Indirect Potable Reuse: A Sustainable Water Supply Alternative
AbstractThe growing scarcity of potable water supplies is among the most important issues facing many cities, in particular those using single sources of water that are climate dependent. Consequently, urban centers are looking to alternative sources of water supply that can supplement variable rainfall and meet the demands of population growth. A diversified portfolio of water sources is required to ensure public health, as well as social, economical and environmental sustainability. One of the options considered is the augmentation of drinking water supplies with advanced treated recycled water. This paper aims to provide a state of the art review of water recycling for drinking purposes with emphasis on membrane treatment processes. An overview of significant indirect potable reuse projects is presented followed by a description of the epidemiological and toxicological studies evaluating any potential human health impacts. Finally, a summary of key operational measures to protect human health and the areas that require further research are discussed.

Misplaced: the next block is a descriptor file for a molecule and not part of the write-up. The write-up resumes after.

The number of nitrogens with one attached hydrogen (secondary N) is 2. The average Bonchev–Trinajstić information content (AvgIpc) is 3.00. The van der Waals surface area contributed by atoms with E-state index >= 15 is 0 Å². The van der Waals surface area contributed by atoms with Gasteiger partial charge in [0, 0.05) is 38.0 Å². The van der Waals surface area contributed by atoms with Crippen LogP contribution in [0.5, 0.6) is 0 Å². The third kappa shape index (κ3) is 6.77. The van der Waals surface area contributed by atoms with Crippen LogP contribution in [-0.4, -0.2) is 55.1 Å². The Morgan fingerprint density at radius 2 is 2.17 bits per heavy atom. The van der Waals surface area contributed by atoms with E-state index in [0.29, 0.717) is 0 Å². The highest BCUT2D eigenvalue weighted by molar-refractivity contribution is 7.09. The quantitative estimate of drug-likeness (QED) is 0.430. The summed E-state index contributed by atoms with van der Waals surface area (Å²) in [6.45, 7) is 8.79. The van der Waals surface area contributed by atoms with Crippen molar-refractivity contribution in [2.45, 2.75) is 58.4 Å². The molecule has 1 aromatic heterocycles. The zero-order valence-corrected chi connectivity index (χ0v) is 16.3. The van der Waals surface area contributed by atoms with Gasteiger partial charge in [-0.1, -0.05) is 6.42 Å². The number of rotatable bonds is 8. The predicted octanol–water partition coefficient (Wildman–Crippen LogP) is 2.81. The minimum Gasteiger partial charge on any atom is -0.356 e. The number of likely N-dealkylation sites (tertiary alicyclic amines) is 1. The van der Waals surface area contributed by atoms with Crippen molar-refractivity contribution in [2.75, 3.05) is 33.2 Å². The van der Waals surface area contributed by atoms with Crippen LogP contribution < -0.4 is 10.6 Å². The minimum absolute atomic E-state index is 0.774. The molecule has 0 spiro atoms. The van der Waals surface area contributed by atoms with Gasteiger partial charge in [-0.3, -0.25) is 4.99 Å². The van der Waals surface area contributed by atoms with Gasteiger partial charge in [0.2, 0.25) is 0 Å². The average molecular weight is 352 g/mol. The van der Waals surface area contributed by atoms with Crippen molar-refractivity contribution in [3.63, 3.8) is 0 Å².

Scifeed alert for new publicationsNever miss any articles matching your research from any publisher
- Get alerts for new papers matching your research
- Find out the new papers from selected authors
- Updated daily for 49'000+ journals and 6000+ publishers
- Define your Scifeed now
Rodriguez, C.; Van Buynder, P.; Lugg, R.; Blair, P.; Devine, B.; Cook, A.; Weinstein, P. Indirect Potable Reuse: A Sustainable Water Supply Alternative. Int. J. Environ. Res. Public Health 2009, 6, 1174-1203.
Rodriguez C, Van Buynder P, Lugg R, Blair P, Devine B, Cook A, Weinstein P. Indirect Potable Reuse: A Sustainable Water Supply Alternative. International Journal of Environmental Research and Public Health. 2009; 6(3):1174-1203.Chicago/Turabian Style
Rodriguez, Clemencia; Van Buynder, Paul; Lugg, Richard; Blair, Palenque; Devine, Brian; Cook, Angus; Weinstein, Philip. 2009. "Indirect Potable Reuse: A Sustainable Water Supply Alternative." Int. J. Environ. Res. Public Health 6, no. 3: 1174-1203.